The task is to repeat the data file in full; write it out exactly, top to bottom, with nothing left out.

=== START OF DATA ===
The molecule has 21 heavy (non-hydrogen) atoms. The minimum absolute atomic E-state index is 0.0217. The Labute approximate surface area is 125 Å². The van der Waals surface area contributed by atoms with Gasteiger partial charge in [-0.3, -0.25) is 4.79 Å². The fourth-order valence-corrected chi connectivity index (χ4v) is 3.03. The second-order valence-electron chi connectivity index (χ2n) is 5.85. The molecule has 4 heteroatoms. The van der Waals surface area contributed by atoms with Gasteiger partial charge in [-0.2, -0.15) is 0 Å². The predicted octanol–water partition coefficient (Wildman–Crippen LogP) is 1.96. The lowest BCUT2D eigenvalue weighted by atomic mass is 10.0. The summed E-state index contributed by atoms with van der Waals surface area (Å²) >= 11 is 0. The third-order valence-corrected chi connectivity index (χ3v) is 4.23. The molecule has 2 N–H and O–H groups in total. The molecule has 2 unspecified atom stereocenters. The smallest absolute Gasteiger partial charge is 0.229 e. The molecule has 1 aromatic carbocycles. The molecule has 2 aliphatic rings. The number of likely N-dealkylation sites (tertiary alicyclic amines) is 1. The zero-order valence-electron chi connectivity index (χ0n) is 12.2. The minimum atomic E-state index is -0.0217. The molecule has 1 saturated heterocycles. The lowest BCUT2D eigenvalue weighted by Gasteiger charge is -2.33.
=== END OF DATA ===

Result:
The molecule has 21 heavy (non-hydrogen) atoms. The minimum absolute atomic E-state index is 0.0217. The Labute approximate surface area is 125 Å². The van der Waals surface area contributed by atoms with Gasteiger partial charge in [-0.3, -0.25) is 4.79 Å². The fourth-order valence-corrected chi connectivity index (χ4v) is 3.03. The second-order valence-electron chi connectivity index (χ2n) is 5.85. The molecule has 4 heteroatoms. The van der Waals surface area contributed by atoms with Gasteiger partial charge in [-0.2, -0.15) is 0 Å². The predicted octanol–water partition coefficient (Wildman–Crippen LogP) is 1.96. The lowest BCUT2D eigenvalue weighted by atomic mass is 10.0. The summed E-state index contributed by atoms with van der Waals surface area (Å²) >= 11 is 0. The third-order valence-corrected chi connectivity index (χ3v) is 4.23. The molecule has 2 N–H and O–H groups in total. The molecule has 2 unspecified atom stereocenters. The smallest absolute Gasteiger partial charge is 0.229 e. The molecule has 1 aromatic carbocycles. The molecule has 2 aliphatic rings. The number of likely N-dealkylation sites (tertiary alicyclic amines) is 1. The zero-order valence-electron chi connectivity index (χ0n) is 12.2. The minimum atomic E-state index is -0.0217. The molecule has 1 saturated heterocycles. The lowest BCUT2D eigenvalue weighted by Gasteiger charge is -2.33.